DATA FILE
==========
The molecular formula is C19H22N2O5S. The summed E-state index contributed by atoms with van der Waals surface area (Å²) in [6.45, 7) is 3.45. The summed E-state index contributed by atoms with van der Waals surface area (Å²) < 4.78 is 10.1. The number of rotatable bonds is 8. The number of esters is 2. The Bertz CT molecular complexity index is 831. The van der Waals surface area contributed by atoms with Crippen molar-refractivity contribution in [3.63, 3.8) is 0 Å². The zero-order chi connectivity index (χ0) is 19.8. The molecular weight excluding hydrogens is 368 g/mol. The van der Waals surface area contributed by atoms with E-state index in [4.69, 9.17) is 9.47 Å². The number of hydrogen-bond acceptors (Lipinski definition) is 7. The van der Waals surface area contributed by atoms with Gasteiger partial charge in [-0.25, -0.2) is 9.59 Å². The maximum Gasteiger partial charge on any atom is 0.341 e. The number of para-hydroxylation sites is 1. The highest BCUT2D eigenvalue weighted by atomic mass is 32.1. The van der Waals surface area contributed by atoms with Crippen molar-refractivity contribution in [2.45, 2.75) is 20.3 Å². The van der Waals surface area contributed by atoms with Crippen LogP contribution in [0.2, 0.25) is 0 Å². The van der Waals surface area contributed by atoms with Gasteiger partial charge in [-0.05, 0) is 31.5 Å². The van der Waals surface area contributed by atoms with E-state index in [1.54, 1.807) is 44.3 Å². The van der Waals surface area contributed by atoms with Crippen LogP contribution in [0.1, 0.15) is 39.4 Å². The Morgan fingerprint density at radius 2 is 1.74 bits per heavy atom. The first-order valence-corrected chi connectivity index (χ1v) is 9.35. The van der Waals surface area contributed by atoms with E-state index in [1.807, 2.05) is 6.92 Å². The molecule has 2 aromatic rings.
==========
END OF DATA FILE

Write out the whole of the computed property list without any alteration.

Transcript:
The molecular formula is C19H22N2O5S. The summed E-state index contributed by atoms with van der Waals surface area (Å²) in [6.45, 7) is 3.45. The summed E-state index contributed by atoms with van der Waals surface area (Å²) < 4.78 is 10.1. The number of rotatable bonds is 8. The number of esters is 2. The Bertz CT molecular complexity index is 831. The van der Waals surface area contributed by atoms with Crippen molar-refractivity contribution in [3.63, 3.8) is 0 Å². The zero-order chi connectivity index (χ0) is 19.8. The molecular weight excluding hydrogens is 368 g/mol. The van der Waals surface area contributed by atoms with E-state index in [4.69, 9.17) is 9.47 Å². The number of hydrogen-bond acceptors (Lipinski definition) is 7. The van der Waals surface area contributed by atoms with Gasteiger partial charge in [-0.25, -0.2) is 9.59 Å². The maximum Gasteiger partial charge on any atom is 0.341 e. The number of para-hydroxylation sites is 1. The highest BCUT2D eigenvalue weighted by atomic mass is 32.1. The van der Waals surface area contributed by atoms with Crippen molar-refractivity contribution in [2.45, 2.75) is 20.3 Å². The van der Waals surface area contributed by atoms with Crippen LogP contribution in [0.2, 0.25) is 0 Å². The van der Waals surface area contributed by atoms with Gasteiger partial charge in [-0.05, 0) is 31.5 Å². The van der Waals surface area contributed by atoms with E-state index in [1.54, 1.807) is 44.3 Å². The van der Waals surface area contributed by atoms with Crippen LogP contribution in [0.1, 0.15) is 39.4 Å². The Morgan fingerprint density at radius 2 is 1.74 bits per heavy atom. The first-order valence-corrected chi connectivity index (χ1v) is 9.35. The van der Waals surface area contributed by atoms with E-state index in [1.807, 2.05) is 6.92 Å². The molecule has 2 aromatic rings.